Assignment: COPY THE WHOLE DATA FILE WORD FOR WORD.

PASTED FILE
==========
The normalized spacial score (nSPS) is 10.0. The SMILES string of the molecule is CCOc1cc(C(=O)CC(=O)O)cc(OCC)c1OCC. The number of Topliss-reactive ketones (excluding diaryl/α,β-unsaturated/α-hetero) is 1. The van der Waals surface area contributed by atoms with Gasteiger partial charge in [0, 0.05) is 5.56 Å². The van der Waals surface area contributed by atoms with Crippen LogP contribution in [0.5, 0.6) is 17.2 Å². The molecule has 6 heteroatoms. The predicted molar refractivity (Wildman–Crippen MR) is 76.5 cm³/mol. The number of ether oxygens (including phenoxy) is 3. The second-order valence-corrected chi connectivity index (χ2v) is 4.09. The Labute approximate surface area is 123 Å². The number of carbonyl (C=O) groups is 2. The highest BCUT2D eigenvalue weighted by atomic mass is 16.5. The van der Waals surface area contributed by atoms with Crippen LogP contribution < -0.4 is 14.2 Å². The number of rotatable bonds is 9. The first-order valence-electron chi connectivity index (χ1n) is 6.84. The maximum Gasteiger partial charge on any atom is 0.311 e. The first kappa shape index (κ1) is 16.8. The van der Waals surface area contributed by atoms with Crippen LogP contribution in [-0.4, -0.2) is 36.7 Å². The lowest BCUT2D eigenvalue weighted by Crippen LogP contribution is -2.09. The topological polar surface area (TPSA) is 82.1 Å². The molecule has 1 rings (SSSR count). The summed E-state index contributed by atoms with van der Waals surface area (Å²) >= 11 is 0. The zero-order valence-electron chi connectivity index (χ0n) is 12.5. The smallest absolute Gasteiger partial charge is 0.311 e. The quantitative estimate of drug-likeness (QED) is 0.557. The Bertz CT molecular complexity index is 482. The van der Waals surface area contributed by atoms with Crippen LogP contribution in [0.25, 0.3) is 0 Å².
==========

The normalized spacial score (nSPS) is 10.0. The SMILES string of the molecule is CCOc1cc(C(=O)CC(=O)O)cc(OCC)c1OCC. The number of Topliss-reactive ketones (excluding diaryl/α,β-unsaturated/α-hetero) is 1. The van der Waals surface area contributed by atoms with Gasteiger partial charge in [0, 0.05) is 5.56 Å². The van der Waals surface area contributed by atoms with Crippen LogP contribution in [0.5, 0.6) is 17.2 Å². The molecule has 6 heteroatoms. The predicted molar refractivity (Wildman–Crippen MR) is 76.5 cm³/mol. The number of ether oxygens (including phenoxy) is 3. The second-order valence-corrected chi connectivity index (χ2v) is 4.09. The Labute approximate surface area is 123 Å². The number of carbonyl (C=O) groups is 2. The highest BCUT2D eigenvalue weighted by atomic mass is 16.5. The van der Waals surface area contributed by atoms with Crippen LogP contribution < -0.4 is 14.2 Å². The number of rotatable bonds is 9. The first-order valence-electron chi connectivity index (χ1n) is 6.84. The maximum Gasteiger partial charge on any atom is 0.311 e. The first kappa shape index (κ1) is 16.8. The van der Waals surface area contributed by atoms with Crippen LogP contribution in [-0.4, -0.2) is 36.7 Å². The lowest BCUT2D eigenvalue weighted by Crippen LogP contribution is -2.09. The topological polar surface area (TPSA) is 82.1 Å². The molecule has 1 rings (SSSR count). The summed E-state index contributed by atoms with van der Waals surface area (Å²) >= 11 is 0. The zero-order valence-electron chi connectivity index (χ0n) is 12.5. The smallest absolute Gasteiger partial charge is 0.311 e. The quantitative estimate of drug-likeness (QED) is 0.557. The Bertz CT molecular complexity index is 482. The van der Waals surface area contributed by atoms with Crippen LogP contribution in [0.25, 0.3) is 0 Å².